Songs for Saint Lydia’s—How We Choose Our Repertoire

Hello, Song Leaders and all interested in music at Saint Lydia’s!

Our list of songs is ever growing, and from time to time, people have ideas for a song that they would like to add to the Lydian repertoire. If you have a song suggestion, the first step is to send a recording of the song (or a YouTube link) to Emily to see if it’s a good match for Saint Lydia’s.  Here’s a sort of informal list of criteria used to select songs for St. Lydia’s:

It’s a simple song that can be taught easily by ear and repeated.

It has a beautiful, well-constructed melody that is pleasurable to sing.  Despite the simplicity, the song is rich.  It’s not campy or cheesy.  The ability to harmonize it intuitively is an added bonus.

It’s a song that feels familiar or comes from somewhere far away.  We try to sing songs from all around the world, as a way of connecting with the global community of Christians.

It doesn’t require an accompaniment like piano or guitar for the melody to “make sense.”  Some pieces don’t really hold together without the accompaniment, which adds a whole lot to the melody.  The song “Taste and See,” is an example of this.  It is a gorgeous song, but needs the accompaniment to work.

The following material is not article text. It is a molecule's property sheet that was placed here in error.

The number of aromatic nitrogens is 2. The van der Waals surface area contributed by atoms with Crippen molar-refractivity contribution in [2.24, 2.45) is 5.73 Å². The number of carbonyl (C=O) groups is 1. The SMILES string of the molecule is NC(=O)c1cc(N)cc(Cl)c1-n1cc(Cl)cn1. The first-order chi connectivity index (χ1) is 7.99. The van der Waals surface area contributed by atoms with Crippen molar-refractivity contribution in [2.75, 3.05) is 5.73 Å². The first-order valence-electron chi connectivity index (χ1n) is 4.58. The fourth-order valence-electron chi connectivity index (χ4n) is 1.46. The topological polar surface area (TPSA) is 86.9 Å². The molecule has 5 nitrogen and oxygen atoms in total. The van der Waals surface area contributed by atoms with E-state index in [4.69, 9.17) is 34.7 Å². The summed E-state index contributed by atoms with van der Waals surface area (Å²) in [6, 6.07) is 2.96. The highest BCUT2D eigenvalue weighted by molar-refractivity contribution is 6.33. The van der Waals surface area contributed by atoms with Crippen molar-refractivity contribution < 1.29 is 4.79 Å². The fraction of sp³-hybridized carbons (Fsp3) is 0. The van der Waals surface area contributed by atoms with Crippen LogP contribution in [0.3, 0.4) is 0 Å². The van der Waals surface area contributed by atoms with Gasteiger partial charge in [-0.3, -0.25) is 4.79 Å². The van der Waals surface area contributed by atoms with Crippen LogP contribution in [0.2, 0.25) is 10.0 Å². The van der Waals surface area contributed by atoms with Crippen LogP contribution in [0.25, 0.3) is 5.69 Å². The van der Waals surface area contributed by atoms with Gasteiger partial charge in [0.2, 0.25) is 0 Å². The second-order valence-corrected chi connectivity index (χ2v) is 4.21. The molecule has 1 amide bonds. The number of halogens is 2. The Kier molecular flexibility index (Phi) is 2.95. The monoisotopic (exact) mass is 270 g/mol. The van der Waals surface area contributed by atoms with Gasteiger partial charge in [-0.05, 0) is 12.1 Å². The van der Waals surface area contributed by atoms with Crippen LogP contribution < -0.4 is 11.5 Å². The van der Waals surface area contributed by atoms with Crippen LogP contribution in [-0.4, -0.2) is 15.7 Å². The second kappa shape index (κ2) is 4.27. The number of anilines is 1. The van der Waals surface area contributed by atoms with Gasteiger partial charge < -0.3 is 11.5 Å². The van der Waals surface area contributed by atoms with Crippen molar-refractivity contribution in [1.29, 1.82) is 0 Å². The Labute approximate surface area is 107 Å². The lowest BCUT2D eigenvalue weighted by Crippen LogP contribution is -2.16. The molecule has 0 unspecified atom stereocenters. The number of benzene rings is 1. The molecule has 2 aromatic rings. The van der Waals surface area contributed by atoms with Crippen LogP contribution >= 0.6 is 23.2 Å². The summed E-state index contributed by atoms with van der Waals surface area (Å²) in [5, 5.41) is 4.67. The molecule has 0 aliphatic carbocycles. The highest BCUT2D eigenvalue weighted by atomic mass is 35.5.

It’s meant to be sung by a group of people, not by a solo voice.  For instance, a group of people singing a song that’s really virtuosic doesn’t work so well. This places a theological focus on the body of Christ united in song, rather than on the individual performer.  Our national anthem is a good example of this — it sounds better sung solo then by a group.  However, some songs have simple refrains for the congregation to sing, and then a virtuosic solo line over the top, which is great — the body is included and the gifts of the individual are lifted up.

It has theology that connects with the theologies we’re exploring at St. Lydia’s, which holds humans and humanity up as broken but fundamentally good and created by God, and focuses on God’s love and goodness rather than God’s judgment.  It stays away from militaristic images in which Christ as a conqueror.  For instance, the Easter hymn “Thine is the Glory” goes, “Thine is the glory, risen, conquering son, endless is the victory, thou o’er death hast won,” which subtly turns Christ into a warrior.  This is certainly one way to imagine him, but not the image we choose to focus on at St. Lydia’s.

It stays away from using male language for God, so that the image of God in our mind is free to be female, male, or gender neutral.  Sometimes it’s easy enough to change a “him” to a “you” or a “God.”  Emily is always willing to help if you’d like to adapt the language of a song.

It avoids telling the singer how to feel.  For instance, if you arrive at church and have just lost your job and are at the end of your rope and the first song starts with the line, “We are joyful we are glad…” that makes it feel like there’s no room for your emotions. We learn how to praise and sing Alleluia even in the midst of grief, but we avoid texts that seem to tell people how to feel or imply that they should always feel happy.

Suggestions for new songs are always welcome!